Slick roads blamed in 3 fatal crashes

December 9, 2011 (CHICAGO)

Two people were killed in as many crashes on I-80 southwest of Chicago; the third person was killed in a crash on the Eisenhower Expressway in Chicago.

Officials say they think drivers were caught off guard.

"The guys behind me spun out as well and before you knew it, there was probably six or seven cars involved in the pileup," driver John Periaswamy said.

There were three fatalities in all, including one on the Eisenhower Expressway at about 6 a.m. Friday. An inbound box truck rear-ended a pickup stopped on the shoulder at Cicero. One person was killed.

The Illinois Department of Transportation, which is responsible for area expressways except the toll roads said it deployed a quarter of its road-salting fleet just before midnight, doubled that by 2:30 am "The temperatures last night were very cold and the melting power of the salt certainly diminished the colder the temperatures get. Also, salt doesn't tend to activate as well in the light traffic conditions as is the case at 2, 3 in the morning," Guy Tridgell, IDOT, said.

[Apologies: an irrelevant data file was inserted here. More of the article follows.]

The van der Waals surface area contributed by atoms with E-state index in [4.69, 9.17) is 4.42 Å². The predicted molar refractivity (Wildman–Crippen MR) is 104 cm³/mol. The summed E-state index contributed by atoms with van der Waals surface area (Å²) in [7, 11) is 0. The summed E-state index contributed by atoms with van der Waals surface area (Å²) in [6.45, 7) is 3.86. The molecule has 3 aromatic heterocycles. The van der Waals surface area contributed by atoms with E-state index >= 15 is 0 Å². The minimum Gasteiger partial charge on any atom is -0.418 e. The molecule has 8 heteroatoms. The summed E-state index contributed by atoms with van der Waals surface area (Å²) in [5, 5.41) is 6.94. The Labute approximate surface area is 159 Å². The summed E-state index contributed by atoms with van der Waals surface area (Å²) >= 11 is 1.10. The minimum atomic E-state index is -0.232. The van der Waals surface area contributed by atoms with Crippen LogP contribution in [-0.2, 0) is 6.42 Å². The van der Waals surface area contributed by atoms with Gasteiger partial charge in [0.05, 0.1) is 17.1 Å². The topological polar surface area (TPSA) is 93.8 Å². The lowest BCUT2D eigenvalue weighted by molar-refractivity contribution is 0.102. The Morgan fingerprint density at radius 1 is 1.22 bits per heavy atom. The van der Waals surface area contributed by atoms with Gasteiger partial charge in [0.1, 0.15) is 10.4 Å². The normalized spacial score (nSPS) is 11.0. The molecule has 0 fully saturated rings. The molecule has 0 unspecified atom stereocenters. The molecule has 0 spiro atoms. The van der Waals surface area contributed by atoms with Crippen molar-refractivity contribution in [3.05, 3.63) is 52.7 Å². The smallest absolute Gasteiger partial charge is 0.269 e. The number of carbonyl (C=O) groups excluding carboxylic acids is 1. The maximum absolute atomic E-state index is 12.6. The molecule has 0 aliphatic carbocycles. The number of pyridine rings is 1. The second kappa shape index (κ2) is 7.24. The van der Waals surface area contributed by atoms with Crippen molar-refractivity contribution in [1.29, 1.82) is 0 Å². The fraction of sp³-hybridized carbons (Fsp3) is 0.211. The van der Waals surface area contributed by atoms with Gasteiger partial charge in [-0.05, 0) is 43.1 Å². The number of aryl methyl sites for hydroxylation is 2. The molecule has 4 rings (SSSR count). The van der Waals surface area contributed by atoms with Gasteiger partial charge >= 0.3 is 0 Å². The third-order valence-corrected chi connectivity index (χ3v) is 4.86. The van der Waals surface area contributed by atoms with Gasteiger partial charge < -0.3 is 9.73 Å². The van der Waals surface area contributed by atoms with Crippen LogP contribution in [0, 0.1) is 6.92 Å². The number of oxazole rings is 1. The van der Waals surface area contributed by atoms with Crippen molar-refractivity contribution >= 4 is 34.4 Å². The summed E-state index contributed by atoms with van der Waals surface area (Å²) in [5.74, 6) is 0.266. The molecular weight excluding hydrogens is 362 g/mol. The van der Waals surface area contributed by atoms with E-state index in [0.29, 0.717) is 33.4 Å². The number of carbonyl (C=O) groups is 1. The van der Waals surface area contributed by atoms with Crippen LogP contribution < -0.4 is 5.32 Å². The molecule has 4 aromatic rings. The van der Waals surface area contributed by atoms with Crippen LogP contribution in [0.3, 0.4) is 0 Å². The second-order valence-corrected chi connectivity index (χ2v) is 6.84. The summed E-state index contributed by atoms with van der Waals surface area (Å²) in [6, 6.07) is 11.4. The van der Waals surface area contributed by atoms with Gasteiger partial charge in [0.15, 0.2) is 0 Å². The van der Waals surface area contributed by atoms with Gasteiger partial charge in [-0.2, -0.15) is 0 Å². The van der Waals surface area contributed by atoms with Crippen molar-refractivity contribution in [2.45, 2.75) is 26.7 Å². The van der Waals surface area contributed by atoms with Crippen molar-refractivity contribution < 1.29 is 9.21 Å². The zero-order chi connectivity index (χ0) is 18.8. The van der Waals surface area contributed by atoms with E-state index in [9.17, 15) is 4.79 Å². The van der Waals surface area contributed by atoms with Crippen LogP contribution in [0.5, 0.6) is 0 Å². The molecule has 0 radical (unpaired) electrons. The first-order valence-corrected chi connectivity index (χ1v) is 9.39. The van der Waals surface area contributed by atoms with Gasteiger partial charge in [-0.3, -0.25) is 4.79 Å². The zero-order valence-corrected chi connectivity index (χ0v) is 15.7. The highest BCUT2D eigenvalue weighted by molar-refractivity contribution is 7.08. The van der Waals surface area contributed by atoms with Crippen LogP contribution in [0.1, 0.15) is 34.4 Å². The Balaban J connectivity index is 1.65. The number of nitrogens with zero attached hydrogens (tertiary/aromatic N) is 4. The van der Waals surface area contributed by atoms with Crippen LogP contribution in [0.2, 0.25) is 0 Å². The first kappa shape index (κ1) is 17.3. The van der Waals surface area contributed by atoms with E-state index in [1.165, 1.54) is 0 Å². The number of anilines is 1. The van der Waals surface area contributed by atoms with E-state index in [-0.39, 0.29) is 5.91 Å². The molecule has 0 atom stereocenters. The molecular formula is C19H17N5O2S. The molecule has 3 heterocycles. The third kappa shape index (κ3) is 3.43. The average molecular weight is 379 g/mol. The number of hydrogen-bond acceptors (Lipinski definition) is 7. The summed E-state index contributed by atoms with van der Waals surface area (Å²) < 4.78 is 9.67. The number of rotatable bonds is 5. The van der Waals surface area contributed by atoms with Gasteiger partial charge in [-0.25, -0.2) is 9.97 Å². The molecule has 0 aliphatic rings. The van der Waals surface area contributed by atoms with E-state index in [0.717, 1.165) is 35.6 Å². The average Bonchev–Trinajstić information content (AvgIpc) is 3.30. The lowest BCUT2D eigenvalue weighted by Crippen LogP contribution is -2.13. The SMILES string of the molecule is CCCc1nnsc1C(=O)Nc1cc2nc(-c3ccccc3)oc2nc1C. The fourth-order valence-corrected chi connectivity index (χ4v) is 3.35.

Illinois State Police say weather conditions led to two deaths just before 2 a.m. on westbound I-80. Near Joliet, 29-year-old Theresa Lang died when her car swerved off the road, flipped and hit a tree. Further east, another 29-year-old Andres Pita-Jamon of Chicago lost his life when his car spun out and was hit by a semi-truck.

"We are reminding people that we are in the winter driving season and conditions can change very quickly. And they need to slow down and increase the distance and give themselves extra time on their trip to make sure they arrive safely," Guy Tridgell said.

In the city, drivers dealt with a mess on the Ohio Street feeder ramp into downtown, where several vehicles spun out in the morning rush causing a minor accidents and major delays.

The Chicago Transit Authority had some delays in the middle of the morning commute. But, officials say they were not weather-related.

"We had a couple of things that were a real concern and opposed to operating trains in a condition where we thought there might be dangerous or hazardous condition that would have resulted by proceeding, we stop and get our bearings and diagnose and correct and restore the service," Peter Ousley, CTA chief operating officer, said.

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